British soldiers “raid” Ogdensburg home, take three hostages in battle re-enactment


pOGDENSBURG — It’s not every day that British soldiers raid an American home, take three people hostage and loot the place./ppThat’s what happened Saturday afternoon while Kathryn A. Rhinehold was hosting a party for about 25 family members and friends at her 401 Washington St. home./pp“They beat on the back door and said, ‘open in the name of the king,’” Mrs. Rhinehold said. “They took food, they took silver. They were in and out in seconds.”/ppAlthough Mrs. Rhinehold had planned the mock raid as part of the Battle of Ogdensburg re-enactment, she managed to keep it a secret from the guests she invited to watch the battle from her living room window. /ppIn the middle of her gathering, three men in attendance were taken hostage by the group of British soldiers who crashed the party./pp“It was the most terrifying thing I’ve ever been through,” joked Cheryl Sayer, Morristown. “Thank God they didn’t take my husband. I was praying.”/ppEdward Walker, Lisbon, said his short time as a kidnapped American involved marching with his British captors toward City Hall on Ford Street./pp“I thought about being uncooperative, but they had bayonets so I thought I’d better keep moving,” he said./ppOn Saturday, several streets in Ogdensburg were filled with the sound of muskets firing and commanders barking orders as re-enactors from both sides of the St. Lawrence River marked the 203rd anniversary of the Battle of Ogdensburg. /ppClutching umbrellas and cameras, several people walked along the sidewalk following along as soldiers fired against each other in the streets./ppA light rain fell and the 40-degree weather was warmer than usual for the annual re-enactment celebration./ppJames E. Reagen, a local history buff, explained the battle to observers as he stood along Ford and Caroline streets. /ppThe original battle, Feb. 22, 1813, took place during the War of 1812 when a young American nation found itself once again battling against Britain. A large contingent of British troops were stationed in Canada, which at that time was under British rule. /ppThat day, under the command of George MacDonnell, a large contingent of soldiers from Canada crossed the iced-over St. Lawrence River, pulling cannons that became stuck in the snow. The British greatly outnumbered the American troops who were fighting under Commander Benjamin Forsyth./ppThe battle involved intense fighting through city streets and at historic Lighthouse Point. It ended in a victory for British soldiers who were successful in driving the Americans out of Ogdensburg, then a village. /ppOn the American side, 20 soldiers were killed, six wounded and 70 captured. The British had six soldiers killed and 44 wounded./ppDawn Butler and her son, Jesse, 15, of Canton, were among those who came out on a rainy day to watch the battle./pp“St. Lawrence County played a big role in the early part of American history and a lot of people don’t know how much happened here,” Ms. Butler said. “A lot of people don’t know much about the War of 1812.”/ppUnder President James Madison, the United States declared war against Britain on June 18, 1812 for interfering with American international shipping in the Atlantic and impressing U.S. seamen into the British Navy. The British justified impressment by claiming that because American sailors were once British, they were always British./ppMr. Reagen said Britain wanted to maintain control of the St. Lawrence River because the shipping route was needed to supply food, supplies and ammunition to British troops along the Great Lakes. /pp“At that time, the river was like our roads,” Mr. Reagen said./ppThe failure of the U.S. government to provide an adequate number of troops in Ogdensburg played a large role in losing the Ogdensburg battle to Britain, Mr. Reagen said./pp“They never understood the strategic value of holding this place,” he said./ppThroughout the day, military displays and artifacts were on display in the Army National Guard armory building. Army National Guard soldiers were also on hand to meet with visitors./ppGary D. Kanitz and his wife, of DeKalb, brought their two daughters, Lydia, 7, and Amalia, 11, to see the displays and watch the battle re-enactment./pp“I take them to a lot of historical events,” Mr. Kanitz said. “There’s a lot of important history here. People don’t always get exposed to it in ways that make them interested.”/ppEvents continue today with a wreath-laying ceremony at 10:30 a.m. at the Ogdensburg Cemetery. The ceremony will honor Joseph York, who was the St. Lawrence County sheriff in 1813 and part of the American militia that defended Ogdensburg during the attack. Another battle re-enactment will take place at 1:30 p.m. at Lighthouse Point./p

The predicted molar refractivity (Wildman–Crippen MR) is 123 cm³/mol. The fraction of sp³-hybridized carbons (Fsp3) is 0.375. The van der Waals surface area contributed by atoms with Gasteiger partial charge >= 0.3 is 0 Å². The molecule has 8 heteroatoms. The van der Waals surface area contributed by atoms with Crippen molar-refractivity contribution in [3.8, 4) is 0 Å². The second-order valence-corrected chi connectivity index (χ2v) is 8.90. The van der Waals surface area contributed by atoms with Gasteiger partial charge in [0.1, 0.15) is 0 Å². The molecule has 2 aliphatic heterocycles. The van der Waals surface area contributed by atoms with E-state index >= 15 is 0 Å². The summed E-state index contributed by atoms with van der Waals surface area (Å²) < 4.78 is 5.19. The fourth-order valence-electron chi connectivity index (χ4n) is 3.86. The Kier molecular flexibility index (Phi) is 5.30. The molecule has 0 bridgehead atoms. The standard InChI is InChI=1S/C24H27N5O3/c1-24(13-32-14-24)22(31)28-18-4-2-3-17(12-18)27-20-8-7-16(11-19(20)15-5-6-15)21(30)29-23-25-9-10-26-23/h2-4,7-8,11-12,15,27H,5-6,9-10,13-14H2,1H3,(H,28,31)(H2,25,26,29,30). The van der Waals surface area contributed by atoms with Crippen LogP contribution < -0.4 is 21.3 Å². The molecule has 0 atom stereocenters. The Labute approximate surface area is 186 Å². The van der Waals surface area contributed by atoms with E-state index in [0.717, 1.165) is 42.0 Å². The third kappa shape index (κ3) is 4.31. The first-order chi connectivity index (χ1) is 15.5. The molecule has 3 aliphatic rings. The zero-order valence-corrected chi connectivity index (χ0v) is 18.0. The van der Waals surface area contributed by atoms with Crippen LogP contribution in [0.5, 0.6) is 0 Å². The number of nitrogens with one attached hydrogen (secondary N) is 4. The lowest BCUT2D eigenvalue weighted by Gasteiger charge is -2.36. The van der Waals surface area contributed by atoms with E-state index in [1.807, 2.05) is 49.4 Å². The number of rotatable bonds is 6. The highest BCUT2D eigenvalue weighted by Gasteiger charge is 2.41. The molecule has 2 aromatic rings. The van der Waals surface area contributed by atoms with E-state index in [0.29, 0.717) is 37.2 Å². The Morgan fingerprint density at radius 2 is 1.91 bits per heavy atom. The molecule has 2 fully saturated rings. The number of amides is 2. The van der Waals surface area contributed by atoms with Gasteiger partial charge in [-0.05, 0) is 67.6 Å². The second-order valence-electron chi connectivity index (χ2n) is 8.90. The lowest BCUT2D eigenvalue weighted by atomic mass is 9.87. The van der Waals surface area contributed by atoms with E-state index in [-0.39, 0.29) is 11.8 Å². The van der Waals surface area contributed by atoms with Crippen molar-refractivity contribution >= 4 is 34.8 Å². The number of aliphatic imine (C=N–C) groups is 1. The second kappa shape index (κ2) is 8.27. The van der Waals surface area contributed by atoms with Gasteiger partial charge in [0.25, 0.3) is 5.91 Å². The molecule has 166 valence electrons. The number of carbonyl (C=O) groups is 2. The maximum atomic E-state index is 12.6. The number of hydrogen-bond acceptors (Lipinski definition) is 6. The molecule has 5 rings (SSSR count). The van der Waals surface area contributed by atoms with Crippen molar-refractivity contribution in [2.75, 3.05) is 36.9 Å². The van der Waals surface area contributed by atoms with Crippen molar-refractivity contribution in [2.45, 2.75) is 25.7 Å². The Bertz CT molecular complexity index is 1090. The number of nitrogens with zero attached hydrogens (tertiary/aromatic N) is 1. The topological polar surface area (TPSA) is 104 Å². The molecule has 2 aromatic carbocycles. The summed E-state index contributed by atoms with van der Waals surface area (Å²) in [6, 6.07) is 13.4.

Source: Watertown Daily Times Latest News

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